Monday, January 3, 2011

SCIF vs. Seam

Several people have asked for a definition of a SCIF drop. I want to preface this post by saying there is no universal football terminology. The SCIF drop and technique I am going to define is based on my experience and surely will not cover all definitions. The SCIF drop I am referring to is a Seam-Curl-Flat drop which is utilized in 3 under 3 deep fire zone coverage. The 3 under structure is SCIF/3RH/SCIF. The SCIF (unlike Dick Lebeau's Seam technique) is played by collisioning the #2 receiver inside-out.

If #2 goes vertical:
  • Cover all Quick Game and Hot Routes by #2 (Hitches & Slants)
  • Collision #2 and re-route in the Seam
  • Expand Late to the Curl-Flat

If #2 goes across:
  • Cover all Quick Game and Hot Routes by #2 (Lookies)
  • Wall #2 and re-route
  • Expand late to the Curl-Flat
If #2 goes out:
  • Top the Route (Get body in window of #1's curl)
  • Be ready for the throw to the Curl or the Flat

If #2 Blocks:
  • Drop with depth over #2
  • Be alert for check release & screen
  • Head on a swivel for routes coming into the seam
  • Cannot be out leveraged to the flat
  • If no threats in the seam & no threats to the flat expand late to the curl

Simply Put the SCIF player's drop is to "Hang & Bang" in the seam, expand late to the curl, and let the throw take you to the flat.
I have seen film of both the SEAM and the SCIF used effectively. Neither is the "right" nor "wrong". Ultimately it all comes down to what can your team execute.


  1. Great explanation, this is how we teach this concept and it is one of the most important concepts in the blitz game. If you have a player that can play the SCIF technique well, you can bring all sorts of pressure. Thanks

  2. Does the SCIF player carry #2 vertical? Would he turn and run with him after collisioning him or keep his eyes on the QB and sink?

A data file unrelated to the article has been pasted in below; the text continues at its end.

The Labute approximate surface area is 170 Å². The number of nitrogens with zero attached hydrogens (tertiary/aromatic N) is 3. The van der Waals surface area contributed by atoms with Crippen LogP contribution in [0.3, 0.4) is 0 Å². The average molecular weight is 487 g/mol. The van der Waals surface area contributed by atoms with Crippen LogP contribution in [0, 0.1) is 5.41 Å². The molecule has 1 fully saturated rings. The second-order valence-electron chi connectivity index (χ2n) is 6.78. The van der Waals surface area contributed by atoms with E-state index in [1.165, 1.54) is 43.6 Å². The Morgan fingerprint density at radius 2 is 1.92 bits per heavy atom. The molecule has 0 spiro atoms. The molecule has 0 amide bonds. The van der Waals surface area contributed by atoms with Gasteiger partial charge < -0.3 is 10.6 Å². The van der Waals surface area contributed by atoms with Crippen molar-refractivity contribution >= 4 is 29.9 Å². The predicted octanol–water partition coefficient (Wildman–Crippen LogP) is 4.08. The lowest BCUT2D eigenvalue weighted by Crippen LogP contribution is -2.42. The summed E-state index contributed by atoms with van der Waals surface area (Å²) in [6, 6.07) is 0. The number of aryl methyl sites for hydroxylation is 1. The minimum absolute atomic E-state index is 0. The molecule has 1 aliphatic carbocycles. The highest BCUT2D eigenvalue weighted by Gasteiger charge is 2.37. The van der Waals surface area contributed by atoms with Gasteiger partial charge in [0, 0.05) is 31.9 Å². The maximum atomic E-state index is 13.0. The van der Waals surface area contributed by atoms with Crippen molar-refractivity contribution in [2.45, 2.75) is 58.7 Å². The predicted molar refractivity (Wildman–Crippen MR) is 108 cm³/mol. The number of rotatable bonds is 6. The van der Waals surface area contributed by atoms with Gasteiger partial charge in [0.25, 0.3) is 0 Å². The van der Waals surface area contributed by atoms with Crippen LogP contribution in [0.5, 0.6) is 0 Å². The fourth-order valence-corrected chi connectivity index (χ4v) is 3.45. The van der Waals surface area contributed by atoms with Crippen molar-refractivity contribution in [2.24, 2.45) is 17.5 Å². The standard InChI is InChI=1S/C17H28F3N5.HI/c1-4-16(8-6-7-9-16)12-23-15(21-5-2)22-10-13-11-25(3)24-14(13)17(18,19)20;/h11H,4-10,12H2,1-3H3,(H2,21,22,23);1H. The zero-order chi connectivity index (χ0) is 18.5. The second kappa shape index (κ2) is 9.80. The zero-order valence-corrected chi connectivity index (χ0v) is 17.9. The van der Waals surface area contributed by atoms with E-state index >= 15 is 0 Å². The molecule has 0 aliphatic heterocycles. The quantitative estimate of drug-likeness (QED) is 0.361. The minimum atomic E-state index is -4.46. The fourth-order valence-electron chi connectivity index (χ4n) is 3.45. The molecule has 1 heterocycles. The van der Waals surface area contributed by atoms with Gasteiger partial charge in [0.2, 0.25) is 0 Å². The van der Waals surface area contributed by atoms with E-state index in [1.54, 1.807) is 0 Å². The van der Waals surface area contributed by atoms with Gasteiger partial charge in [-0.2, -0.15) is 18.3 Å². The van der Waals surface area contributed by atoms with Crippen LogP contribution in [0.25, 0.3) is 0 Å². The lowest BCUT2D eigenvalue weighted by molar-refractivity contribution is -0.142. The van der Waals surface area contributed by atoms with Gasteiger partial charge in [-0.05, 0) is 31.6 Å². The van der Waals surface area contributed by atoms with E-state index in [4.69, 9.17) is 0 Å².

Thanks, I really enjoy your blog.

  3. Anonymous,
    The SCIF player does not turn and run with #2 vertical. The reason being he would have his back to any threats to the flat or crossers. The Seam technique player however, can run with the vertical by #2 because from outside leverage when he turns into #2 he can still see threats from the inside.

  4. an advantage to the seam technique and a primary reason that the entire lebeau-capers tree plays it the way they do is that the seam player is always the force player...playing scif inside out allows #2 to pin the force on perimeter runs and especially quick swing routes, bubbles, etc.

  5. Would you treat a wheel route by #2 the same as a flat route?

  6. Yes, in many cases a wheel by #2 would be covered by the SCIF defender. Because the CB is playing hard 2 or aggressively on the #1 receiver, any vertical break by #2 after getting width would require the SCIF defender to follow.

  7. The Sciff-Middle-Sciff 3 deep, 3 under coverage tech works well at the high school level....Especially when there isn't an elite QB in your league who can hit routes to the sideline with precision and power.